tmp <- transform(tmp, ypos=y + scale*yshift)
return(tmp)

}

plot_slopegraph <- function(df) {
fontSize <- 3
gg <- ggplot(df,aes(x=x,y=ypos)) +
geom_line(aes(group=group),colour="grey80") +
geom_point(colour="white",size=8) +
geom_text(aes(label=y), size=fontSize, family="American Typewriter") +
scale_y_continuous(name="", breaks=yvals, labels=ylabs)
return(gg)
}

## Prepare data
df <- tufte_sort(source_df,
x="year",
y="value",
group="group",
method="tufte",
min.space=0.05)

df <- transform(df,
x=factor(x, levels=c(5,10,15,20),
labels=c("5 years","10 years","15 years","20 years")),
y=round(y))

## Plot
plot_slopegraph(df) + labs(title="Estimates of % survival rates") +
theme(axis.title=element_blank(),
axis.ticks = element_blank(),
plot.title = element_text(hjust=0.5,
family = "American Typewriter",
face="bold"),
axis.text = element_text(family = "American Typewriter",
face="bold"))```

### 6.5. Seasonal Plot

If you are working with a time series object of class `ts` or `xts`, you can view the seasonal fluctuations through a seasonal plot drawn using `forecast::ggseasonplot`. Below is an example using the native `AirPassengers` and `nottem` time series.

You can see the traffic increase in air passengers over the years along with the repetitive seasonal patterns in traffic. Whereas Nottingham does not show an increase in overal temperatures over the years, but they definitely follow a seasonal pattern.

```library(ggplot2)
library(forecast)
theme_set(theme_classic())

# Subset data
nottem_small <- window(nottem, start=c(1920, 1), end=c(1925, 12))  # subset a smaller timewindow

# Plot
ggseasonplot(AirPassengers) + labs(title="Seasonal plot: International Airline Passengers")
ggseasonplot(nottem_small) + labs(title="Seasonal plot: Air temperatures at Nottingham Castle")```

## 7. Groups

### 7.1. Hierarchical Dendrogram

```# install.packages("ggdendro")
library(ggplot2)
library(ggdendro)
theme_set(theme_bw())

hc <- hclust(dist(USArrests), "ave")  # hierarchical clustering

# plot
ggdendrogram(hc, rotate = TRUE, size = 2)```

### 7.2. Clusters

It is possible to show the distinct clusters or groups using `geom_encircle()`. If the dataset has multiple weak features, you can compute the principal components and draw a scatterplot using PC1 and PC2 as X and Y axis.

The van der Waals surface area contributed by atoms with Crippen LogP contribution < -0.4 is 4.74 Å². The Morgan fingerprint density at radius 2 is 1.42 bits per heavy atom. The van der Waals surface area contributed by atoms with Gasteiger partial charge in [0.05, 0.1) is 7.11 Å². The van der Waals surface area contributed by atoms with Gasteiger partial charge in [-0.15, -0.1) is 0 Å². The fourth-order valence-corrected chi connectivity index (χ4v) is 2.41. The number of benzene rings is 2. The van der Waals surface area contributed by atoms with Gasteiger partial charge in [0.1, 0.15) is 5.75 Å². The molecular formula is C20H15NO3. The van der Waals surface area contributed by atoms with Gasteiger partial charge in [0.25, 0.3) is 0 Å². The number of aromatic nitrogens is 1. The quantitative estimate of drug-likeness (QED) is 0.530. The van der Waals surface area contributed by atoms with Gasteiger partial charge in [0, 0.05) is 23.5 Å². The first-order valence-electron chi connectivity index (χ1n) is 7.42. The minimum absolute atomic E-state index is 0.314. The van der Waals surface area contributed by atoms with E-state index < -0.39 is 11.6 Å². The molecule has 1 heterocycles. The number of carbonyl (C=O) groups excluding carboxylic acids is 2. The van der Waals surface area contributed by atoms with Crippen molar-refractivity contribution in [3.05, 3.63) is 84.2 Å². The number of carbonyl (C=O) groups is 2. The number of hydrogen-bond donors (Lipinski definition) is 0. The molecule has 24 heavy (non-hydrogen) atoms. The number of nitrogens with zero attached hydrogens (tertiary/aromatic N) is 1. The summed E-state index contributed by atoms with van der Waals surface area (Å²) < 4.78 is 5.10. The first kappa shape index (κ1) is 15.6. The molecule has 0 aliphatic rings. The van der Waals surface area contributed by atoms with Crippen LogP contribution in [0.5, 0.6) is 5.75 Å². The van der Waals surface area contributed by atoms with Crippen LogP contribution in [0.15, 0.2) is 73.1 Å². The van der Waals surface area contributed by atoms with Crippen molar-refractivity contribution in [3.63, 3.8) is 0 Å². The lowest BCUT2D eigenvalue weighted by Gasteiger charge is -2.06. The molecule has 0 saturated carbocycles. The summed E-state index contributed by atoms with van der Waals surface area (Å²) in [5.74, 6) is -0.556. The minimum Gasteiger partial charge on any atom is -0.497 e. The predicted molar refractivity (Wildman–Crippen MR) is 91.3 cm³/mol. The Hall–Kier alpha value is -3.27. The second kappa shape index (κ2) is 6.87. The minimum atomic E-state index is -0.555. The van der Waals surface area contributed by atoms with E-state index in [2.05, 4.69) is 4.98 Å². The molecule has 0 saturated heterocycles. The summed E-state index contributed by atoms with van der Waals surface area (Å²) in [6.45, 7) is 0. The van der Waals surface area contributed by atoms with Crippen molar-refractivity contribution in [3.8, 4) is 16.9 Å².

The `geom_encircle()` can be used to encircle the desired groups. The only thing to note is the `data` argument to `geom_circle()`. You need to provide a subsetted dataframe that contains only the observations (rows) that belong to the group as the `data` argument.

```# devtools::install_github("hrbrmstr/ggalt")
library(ggplot2)
library(ggalt)
library(ggfortify)
theme_set(theme_classic())

# Compute data with principal components ------------------
df <- iris[c(1, 2, 3, 4)]
pca_mod <- prcomp(df)  # compute principal components

# Data frame of principal components ----------------------
df_pc <- data.frame(pca_mod\$x, Species=iris\$Species)  # dataframe of principal components
df_pc_vir <- df_pc[df_pc\$Species == "virginica", ]  # df for 'virginica'
df_pc_set <- df_pc[df_pc\$Species == "setosa", ]  # df for 'setosa'
df_pc_ver <- df_pc[df_pc\$Species == "versicolor", ]  # df for 'versicolor'

# Plot ----------------------------------------------------
ggplot(df_pc, aes(PC1, PC2, col=Species)) +
geom_point(aes(shape=Species), size=2) +   # draw points
labs(title="Iris Clustering",
subtitle="With principal components PC1 and PC2 as X and Y axis",
caption="Source: Iris") +
coord_cartesian(xlim = 1.2 * c(min(df_pc\$PC1), max(df_pc\$PC1)),
ylim = 1.2 * c(min(df_pc\$PC2), max(df_pc\$PC2))) +   # change axis limits
geom_encircle(data = df_pc_vir, aes(x=PC1, y=PC2)) +   # draw circles
geom_encircle(data = df_pc_set, aes(x=PC1, y=PC2)) +
geom_encircle(data = df_pc_ver, aes(x=PC1, y=PC2))```

## 8. Spatial

The leaflet package provides facilities to create interactive maps.

### 8.1. Open Street Map

```library(leaflet)
options(nextjournal.display.htmlwidgetsEnabled=TRUE)
leaflet() %>%
```library(maps)
```m <- leaflet(mapStates) %>%